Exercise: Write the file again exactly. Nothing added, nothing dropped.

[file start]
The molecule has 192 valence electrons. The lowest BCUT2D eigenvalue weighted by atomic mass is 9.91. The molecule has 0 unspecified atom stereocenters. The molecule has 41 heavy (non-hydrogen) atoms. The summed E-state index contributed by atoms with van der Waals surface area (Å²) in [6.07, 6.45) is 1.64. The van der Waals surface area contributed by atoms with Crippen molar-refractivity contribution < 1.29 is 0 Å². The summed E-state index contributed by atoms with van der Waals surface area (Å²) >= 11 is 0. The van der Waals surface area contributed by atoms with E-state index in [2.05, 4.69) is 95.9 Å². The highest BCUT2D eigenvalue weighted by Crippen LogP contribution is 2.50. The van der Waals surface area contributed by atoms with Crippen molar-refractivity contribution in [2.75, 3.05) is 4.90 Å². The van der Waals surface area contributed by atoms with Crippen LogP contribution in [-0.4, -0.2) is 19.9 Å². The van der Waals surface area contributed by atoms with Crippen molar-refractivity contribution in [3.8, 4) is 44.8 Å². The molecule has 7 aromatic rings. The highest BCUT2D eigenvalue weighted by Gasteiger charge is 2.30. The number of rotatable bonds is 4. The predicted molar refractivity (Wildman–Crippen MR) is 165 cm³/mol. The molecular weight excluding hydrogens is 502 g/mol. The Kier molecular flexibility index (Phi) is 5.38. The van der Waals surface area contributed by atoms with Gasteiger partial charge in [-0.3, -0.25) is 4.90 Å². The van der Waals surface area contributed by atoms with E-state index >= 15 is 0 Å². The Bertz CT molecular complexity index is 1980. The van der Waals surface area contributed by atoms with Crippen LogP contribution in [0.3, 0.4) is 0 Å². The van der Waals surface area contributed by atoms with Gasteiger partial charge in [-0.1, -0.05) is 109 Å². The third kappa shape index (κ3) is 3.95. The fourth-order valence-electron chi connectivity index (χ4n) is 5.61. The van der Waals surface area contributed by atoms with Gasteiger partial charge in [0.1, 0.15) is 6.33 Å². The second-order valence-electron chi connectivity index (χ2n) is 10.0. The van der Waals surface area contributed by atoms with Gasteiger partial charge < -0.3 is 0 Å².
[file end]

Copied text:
The molecule has 192 valence electrons. The lowest BCUT2D eigenvalue weighted by atomic mass is 9.91. The molecule has 0 unspecified atom stereocenters. The molecule has 41 heavy (non-hydrogen) atoms. The summed E-state index contributed by atoms with van der Waals surface area (Å²) in [6.07, 6.45) is 1.64. The van der Waals surface area contributed by atoms with Crippen molar-refractivity contribution < 1.29 is 0 Å². The summed E-state index contributed by atoms with van der Waals surface area (Å²) >= 11 is 0. The van der Waals surface area contributed by atoms with E-state index in [2.05, 4.69) is 95.9 Å². The highest BCUT2D eigenvalue weighted by Crippen LogP contribution is 2.50. The van der Waals surface area contributed by atoms with Crippen molar-refractivity contribution in [2.75, 3.05) is 4.90 Å². The van der Waals surface area contributed by atoms with Crippen LogP contribution in [-0.4, -0.2) is 19.9 Å². The van der Waals surface area contributed by atoms with Crippen molar-refractivity contribution in [3.8, 4) is 44.8 Å². The molecule has 7 aromatic rings. The highest BCUT2D eigenvalue weighted by Gasteiger charge is 2.30. The number of rotatable bonds is 4. The predicted molar refractivity (Wildman–Crippen MR) is 165 cm³/mol. The molecular weight excluding hydrogens is 502 g/mol. The Kier molecular flexibility index (Phi) is 5.38. The van der Waals surface area contributed by atoms with Gasteiger partial charge in [-0.3, -0.25) is 4.90 Å². The van der Waals surface area contributed by atoms with E-state index >= 15 is 0 Å². The Bertz CT molecular complexity index is 1980. The van der Waals surface area contributed by atoms with Crippen LogP contribution in [0.3, 0.4) is 0 Å². The van der Waals surface area contributed by atoms with Gasteiger partial charge in [-0.1, -0.05) is 109 Å². The third kappa shape index (κ3) is 3.95. The fourth-order valence-electron chi connectivity index (χ4n) is 5.61. The van der Waals surface area contributed by atoms with Gasteiger partial charge in [0.1, 0.15) is 6.33 Å². The second-order valence-electron chi connectivity index (χ2n) is 10.0. The van der Waals surface area contributed by atoms with Gasteiger partial charge < -0.3 is 0 Å².